The making of Barbie COMMENTARY By Barry Eppley The pursuit of the idealized female appearance is not a realistic goal for any woman; regardless of what plastic surgery has to offer. Improving your own body through diet and exercise with a little plastic surgery, if desired, is the common sense approach. Women should only want to have a pleasing face and body proportions within their natural genetics. The Barbie doll, introduced in 1959 who celebrated her 50th birthday in 2009, has always been a controversial figure when it comes to body image. One of the most common criticisms for the doll is its unattainable body image for young women to emulate. Based on her 1/6 scale at a height of just under 12 inches, she would be the equivalent of 5’ 9” with a weight of 110 pounds. Technically at these dimensions she would have a body mass index of about 16, which would classify her as anorexic. Although looking like Barbie isn’t a look young women should admire, it is interesting to know what plastic surgery procedures one would have to go undergo to achieve it. In the October issue of O magazine, former model Katie Halchishick showed what she would have to do to achieve Barbie proportions. Posing for a photographer, she used her body to diagram what she would surgically have to do to change her features to emulate Barbie’s proportions and
shape. Based on this photographic diagraming, it was shown she would need facial plastic surgery consisting of a brow-lift, jawline reduction and thinning, nose reshaping, neck contouring and a chin augmentation. To attain Barbie’s body, she would need a breast lift, upper arm thinning by liposuction and a tummy tuck. Despite the former model already has an attractive face and body to begin. Although this is an entertaining and even humorous bit of photographic morphing, it has a serious message. Trying to have a so-called ideal body proportions such as Barbie, is not a healthy pursuit; even if plastic surgery could make it possible. On a more common request, trying to look like a certain model or entertainer is equally unrealistic. Plastic surgery should be used to enhance the face and body shape women already have, not a pursuit through excessive surgery to try and achieve what one isn’t meant to be. This is a healthy and psychologically-balanced approach to plastic surgery women would be advised to follow. Dr. Eppley is an Indianapolis board-certified plastic surgeon. Comments can be sent to info@ eppleyplasticsurgery.com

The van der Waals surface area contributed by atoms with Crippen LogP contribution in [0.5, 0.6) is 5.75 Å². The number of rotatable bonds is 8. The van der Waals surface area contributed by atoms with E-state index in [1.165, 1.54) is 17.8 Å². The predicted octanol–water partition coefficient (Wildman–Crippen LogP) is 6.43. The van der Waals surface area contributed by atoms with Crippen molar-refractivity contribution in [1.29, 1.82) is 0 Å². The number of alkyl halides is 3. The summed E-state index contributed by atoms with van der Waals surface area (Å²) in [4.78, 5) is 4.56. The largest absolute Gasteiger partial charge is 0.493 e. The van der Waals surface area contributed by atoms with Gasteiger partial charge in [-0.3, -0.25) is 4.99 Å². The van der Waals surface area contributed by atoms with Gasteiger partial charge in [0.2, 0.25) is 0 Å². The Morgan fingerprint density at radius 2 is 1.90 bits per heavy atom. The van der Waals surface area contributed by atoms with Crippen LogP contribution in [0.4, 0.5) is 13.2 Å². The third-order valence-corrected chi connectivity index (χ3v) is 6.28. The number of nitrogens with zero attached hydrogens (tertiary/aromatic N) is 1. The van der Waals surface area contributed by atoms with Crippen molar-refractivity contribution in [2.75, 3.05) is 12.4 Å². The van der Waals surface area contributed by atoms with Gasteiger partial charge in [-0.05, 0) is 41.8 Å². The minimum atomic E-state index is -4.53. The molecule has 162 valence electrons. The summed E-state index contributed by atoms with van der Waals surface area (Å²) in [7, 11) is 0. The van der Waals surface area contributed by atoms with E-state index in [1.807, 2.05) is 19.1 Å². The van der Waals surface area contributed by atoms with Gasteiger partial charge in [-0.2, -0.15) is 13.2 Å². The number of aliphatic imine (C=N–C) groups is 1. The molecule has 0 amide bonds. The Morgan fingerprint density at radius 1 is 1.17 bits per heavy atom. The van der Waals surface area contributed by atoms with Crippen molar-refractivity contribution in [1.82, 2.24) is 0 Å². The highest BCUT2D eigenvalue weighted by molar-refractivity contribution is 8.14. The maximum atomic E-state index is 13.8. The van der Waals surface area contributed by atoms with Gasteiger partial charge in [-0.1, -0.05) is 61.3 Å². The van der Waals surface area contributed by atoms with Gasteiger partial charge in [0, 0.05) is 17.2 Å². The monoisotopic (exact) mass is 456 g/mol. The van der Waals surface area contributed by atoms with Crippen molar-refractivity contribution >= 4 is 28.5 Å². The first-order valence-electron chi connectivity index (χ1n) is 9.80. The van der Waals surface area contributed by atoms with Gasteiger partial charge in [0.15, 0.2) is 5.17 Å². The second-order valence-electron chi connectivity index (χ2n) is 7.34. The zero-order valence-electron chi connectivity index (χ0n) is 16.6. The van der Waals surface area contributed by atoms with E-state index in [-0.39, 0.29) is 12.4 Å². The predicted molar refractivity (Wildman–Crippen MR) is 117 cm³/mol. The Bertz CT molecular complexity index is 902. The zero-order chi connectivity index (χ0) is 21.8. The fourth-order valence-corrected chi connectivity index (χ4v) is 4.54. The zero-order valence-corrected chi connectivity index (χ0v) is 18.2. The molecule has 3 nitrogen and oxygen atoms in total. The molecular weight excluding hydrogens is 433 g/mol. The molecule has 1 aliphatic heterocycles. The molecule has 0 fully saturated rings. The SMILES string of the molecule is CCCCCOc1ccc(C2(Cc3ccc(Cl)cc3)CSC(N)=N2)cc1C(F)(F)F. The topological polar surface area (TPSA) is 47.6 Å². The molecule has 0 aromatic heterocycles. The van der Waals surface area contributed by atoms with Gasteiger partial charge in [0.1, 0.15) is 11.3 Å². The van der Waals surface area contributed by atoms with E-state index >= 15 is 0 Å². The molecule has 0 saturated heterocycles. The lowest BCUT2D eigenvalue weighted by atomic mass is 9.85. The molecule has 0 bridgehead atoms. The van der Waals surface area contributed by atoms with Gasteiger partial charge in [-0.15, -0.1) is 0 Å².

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Current in Fishers
October 25, 2011 | 15
Healthy Times A W E E K LY P U B L I C AT I O N O F S T. V I N C E N T M E D I C A L C E N T E R N O R T H E A S T
13914 Southeastern Parkway (I-69 & State Road 238) Fishers, IN (317) 415-9000
Keeping your kid on track.
Thomas Rouse, MD
surgery can be an overwhelming experience for a child and his or her entire family. that’s why at st.Vincent medical center northeast, our doctors from Peyton manning children’s Hospital